Cold Steel – Kate Elliott
Discovery blamed on: The Founding Fields (actually, I need to read book 2 before I get to book 3, but the fact that it’s out slipped my radar)
About the Book
Trouble, treachery, and magic just won’t stop plaguing Cat Barahal. The Master of the Wild Hunt has stolen her husband Andevai. The ruler of the Taino kingdom blames her for his mother’s murder. The infamous General Camjiata insists she join his army to help defeat the cold mages who rule Europa. An enraged fire mage wants to kill her. And Cat, her cousin Bee, and her half-brother Rory, aren’t even back in Europa yet, where revolution is burning up the streets.
Revolutions to plot. Enemies to crush. Handsome men to rescue.
Cat and Bee have their work cut out for them.
Crash – Guy Haley
Discovery blamed on: Zachary Jernigan
About the Book
This thrilling novel lifts some of the fiercest contemporary concerns of stock-market crashes, overpolulation and who rules society, to deliver a novel that finds answers beyond the stars – but will that be enough to overcome history and survive? • The Market rules all, plotting the rise and fall of fortunes without human intervention. Mankind, trapped by a rigid hierarchy of wealth, bends to its every whim. To function, the Market must expand without end. The Earth is finite, and cannot hold it, and so a bold venture to the stars is begun, offering a rare chance at freedom to a select few people. But when the colony fleet is sabotaged, a small group finds itself marooned upon the tidally locked world of Nychthemeron, a world where one hemisphere is bathed in perpetual daylight, the other hidden by eternal night. •The Market rules all, plotting the rise and fall of fortunes without human intervention. Mankind, trapped by a rigid hierarchy of wealth, bends to its every whim. To function, the Market must expand without end. The Earth is finite, and cannot hold it, and so a bold venture to the stars is begun, offering a rare chance at freedom to a select few people. But when the colony fleet is sabotaged, a small group finds itself marooned upon the tidally locked world of Nychthemeron, a world where one hemisphere is bathed in perpetual daylight, the other hidden by eternal night. Isolated and beset, the stricken colony members must fight for survival on the hostile planet, while secrets about both the nature of their shipwreck and Nychthemeron itself threaten to tear their fragile society apart.
I guess my reviews of Woken Gods and Cold Steel had no impact?
Paul, I didn’t see them! I’ll go check ’em out.
Hunh. And here I think I overpromote my reviews. Interesting.
That’s not a reflection on how you promote. It’s a reflection of the fact that I have a two-year-old and I’m trying to make up for the first two years of her life with me being too sick (thanks, cancer) to actually do anything fun with her, so I’m spending more time offline than I am online. I miss more than I see, unfortunately. I have a Feedly thing going, but again, I miss more than I see there, too because by the time I actually look at it, I’m usually too tired to process what I’m seeing.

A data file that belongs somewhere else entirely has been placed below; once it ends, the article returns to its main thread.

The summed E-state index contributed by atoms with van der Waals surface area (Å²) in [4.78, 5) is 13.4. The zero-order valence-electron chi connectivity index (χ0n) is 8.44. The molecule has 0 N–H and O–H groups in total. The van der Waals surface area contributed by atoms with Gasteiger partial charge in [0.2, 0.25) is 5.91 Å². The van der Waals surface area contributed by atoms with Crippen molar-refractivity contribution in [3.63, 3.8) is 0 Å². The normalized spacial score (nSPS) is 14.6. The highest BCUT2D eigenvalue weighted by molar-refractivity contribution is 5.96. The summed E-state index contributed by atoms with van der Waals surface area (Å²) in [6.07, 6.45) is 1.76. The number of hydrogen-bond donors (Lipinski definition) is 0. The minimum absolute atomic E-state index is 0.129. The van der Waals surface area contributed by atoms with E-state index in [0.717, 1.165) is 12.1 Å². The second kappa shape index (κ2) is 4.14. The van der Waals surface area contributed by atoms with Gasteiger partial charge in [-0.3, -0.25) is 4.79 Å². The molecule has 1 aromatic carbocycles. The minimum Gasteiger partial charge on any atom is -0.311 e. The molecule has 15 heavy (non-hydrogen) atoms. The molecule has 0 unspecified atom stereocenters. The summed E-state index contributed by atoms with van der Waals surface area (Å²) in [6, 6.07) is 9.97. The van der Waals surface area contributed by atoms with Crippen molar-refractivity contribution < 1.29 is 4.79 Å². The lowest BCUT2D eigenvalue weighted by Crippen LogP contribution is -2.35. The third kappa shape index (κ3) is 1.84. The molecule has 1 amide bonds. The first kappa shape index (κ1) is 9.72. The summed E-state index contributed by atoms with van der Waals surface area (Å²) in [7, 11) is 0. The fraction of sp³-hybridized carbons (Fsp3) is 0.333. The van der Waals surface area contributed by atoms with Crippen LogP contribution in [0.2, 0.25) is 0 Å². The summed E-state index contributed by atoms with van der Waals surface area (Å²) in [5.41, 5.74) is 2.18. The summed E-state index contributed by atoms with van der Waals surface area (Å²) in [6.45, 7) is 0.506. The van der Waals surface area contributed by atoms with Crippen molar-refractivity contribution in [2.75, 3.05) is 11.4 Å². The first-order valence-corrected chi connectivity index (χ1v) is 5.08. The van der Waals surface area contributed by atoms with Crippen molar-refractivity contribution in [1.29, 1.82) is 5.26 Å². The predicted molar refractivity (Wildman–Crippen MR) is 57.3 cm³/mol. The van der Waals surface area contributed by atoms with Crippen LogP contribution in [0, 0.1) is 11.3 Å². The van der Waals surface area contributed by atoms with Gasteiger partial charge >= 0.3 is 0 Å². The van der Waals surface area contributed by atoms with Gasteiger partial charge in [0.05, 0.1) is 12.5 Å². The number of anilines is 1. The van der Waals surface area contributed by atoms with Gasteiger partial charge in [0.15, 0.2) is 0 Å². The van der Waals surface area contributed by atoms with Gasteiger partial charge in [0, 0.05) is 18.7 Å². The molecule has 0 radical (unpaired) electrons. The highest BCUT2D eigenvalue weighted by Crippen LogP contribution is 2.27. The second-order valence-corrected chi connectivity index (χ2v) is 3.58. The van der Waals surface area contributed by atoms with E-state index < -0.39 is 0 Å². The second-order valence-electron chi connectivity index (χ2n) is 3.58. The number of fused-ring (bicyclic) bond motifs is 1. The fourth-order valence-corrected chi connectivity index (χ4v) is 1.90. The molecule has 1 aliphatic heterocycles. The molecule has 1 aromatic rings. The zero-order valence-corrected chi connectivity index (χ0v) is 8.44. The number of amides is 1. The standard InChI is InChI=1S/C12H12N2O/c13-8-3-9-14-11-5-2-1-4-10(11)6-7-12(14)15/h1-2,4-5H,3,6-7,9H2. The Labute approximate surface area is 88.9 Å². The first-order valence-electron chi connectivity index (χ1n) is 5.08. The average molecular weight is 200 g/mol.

The Woken Gods was a pretty creative book, and fast and fun to boot. Definitely better than a lot of YA urban fantasy that I see on the shelves now, anyway. I hope you enjoy it.
The thing that interests me about it is the fact that so many people who don’t tend to enjoy YA (like me) are reading that book.
It does have a wide net of potential appeal. Godpunk, after all.
“Godpunk” – that’s a title I haven’t heard yet. It seems like everything is some sort of “punk” these days. Weird, but I like it.
I actually just finished reading that book. I thought it was rather boring and slow-paced for the first half and the second half was just… confusing.
Huh, well that’s a perspective I haven’t heard yet. I’m excited to see which viewpoint I align with most closely.
It was, admittedly, a bit slow in places. I mostly meant fast in that it was a relatively short book and so quick to get through, though if you found it boring, that tends to make a book feel way longer than it really is.
I can see your point on the second half, though. There were a few places where additional detail could have improved the narrative, and events were getting pretty hectic in the plot then, too.
Still, I’ve got a soft spot for deities interacting with human society, so in my mind, this book was still pretty good. 🙂
These different viewpoints are making me even more interested in reading this book. I love hearing different perspectives like this!! It gets me all weirdly excited.